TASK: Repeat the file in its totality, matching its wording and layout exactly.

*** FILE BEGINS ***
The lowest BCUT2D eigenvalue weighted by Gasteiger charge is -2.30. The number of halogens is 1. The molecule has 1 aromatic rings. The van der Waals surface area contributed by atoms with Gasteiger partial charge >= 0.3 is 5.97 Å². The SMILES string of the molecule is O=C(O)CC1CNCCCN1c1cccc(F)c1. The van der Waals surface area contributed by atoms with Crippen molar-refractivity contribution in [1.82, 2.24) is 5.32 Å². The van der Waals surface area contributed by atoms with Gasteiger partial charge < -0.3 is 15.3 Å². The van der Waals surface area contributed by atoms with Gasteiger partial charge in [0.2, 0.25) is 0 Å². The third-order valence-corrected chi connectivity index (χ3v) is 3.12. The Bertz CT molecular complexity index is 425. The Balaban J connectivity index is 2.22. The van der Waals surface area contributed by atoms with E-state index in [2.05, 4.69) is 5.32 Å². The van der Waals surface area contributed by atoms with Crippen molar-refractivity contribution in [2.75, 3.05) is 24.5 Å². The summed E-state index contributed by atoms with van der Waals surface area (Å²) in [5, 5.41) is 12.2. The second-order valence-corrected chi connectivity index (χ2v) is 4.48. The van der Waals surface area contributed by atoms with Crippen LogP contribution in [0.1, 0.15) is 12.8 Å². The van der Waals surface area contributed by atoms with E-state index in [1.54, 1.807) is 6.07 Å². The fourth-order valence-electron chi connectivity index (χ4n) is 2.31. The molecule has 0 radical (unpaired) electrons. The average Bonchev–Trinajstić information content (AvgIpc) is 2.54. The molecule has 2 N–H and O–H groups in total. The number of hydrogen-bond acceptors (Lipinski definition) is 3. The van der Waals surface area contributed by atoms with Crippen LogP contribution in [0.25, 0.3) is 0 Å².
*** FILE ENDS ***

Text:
The lowest BCUT2D eigenvalue weighted by Gasteiger charge is -2.30. The number of halogens is 1. The molecule has 1 aromatic rings. The van der Waals surface area contributed by atoms with Gasteiger partial charge >= 0.3 is 5.97 Å². The SMILES string of the molecule is O=C(O)CC1CNCCCN1c1cccc(F)c1. The van der Waals surface area contributed by atoms with Crippen molar-refractivity contribution in [1.82, 2.24) is 5.32 Å². The van der Waals surface area contributed by atoms with Gasteiger partial charge < -0.3 is 15.3 Å². The van der Waals surface area contributed by atoms with Gasteiger partial charge in [0.2, 0.25) is 0 Å². The third-order valence-corrected chi connectivity index (χ3v) is 3.12. The Bertz CT molecular complexity index is 425. The Balaban J connectivity index is 2.22. The van der Waals surface area contributed by atoms with E-state index in [2.05, 4.69) is 5.32 Å². The van der Waals surface area contributed by atoms with Crippen molar-refractivity contribution in [2.75, 3.05) is 24.5 Å². The summed E-state index contributed by atoms with van der Waals surface area (Å²) in [5, 5.41) is 12.2. The second-order valence-corrected chi connectivity index (χ2v) is 4.48. The van der Waals surface area contributed by atoms with Crippen LogP contribution in [0.1, 0.15) is 12.8 Å². The van der Waals surface area contributed by atoms with E-state index in [1.54, 1.807) is 6.07 Å². The fourth-order valence-electron chi connectivity index (χ4n) is 2.31. The molecule has 0 radical (unpaired) electrons. The average Bonchev–Trinajstić information content (AvgIpc) is 2.54. The molecule has 2 N–H and O–H groups in total. The number of hydrogen-bond acceptors (Lipinski definition) is 3. The van der Waals surface area contributed by atoms with Crippen LogP contribution in [0.25, 0.3) is 0 Å².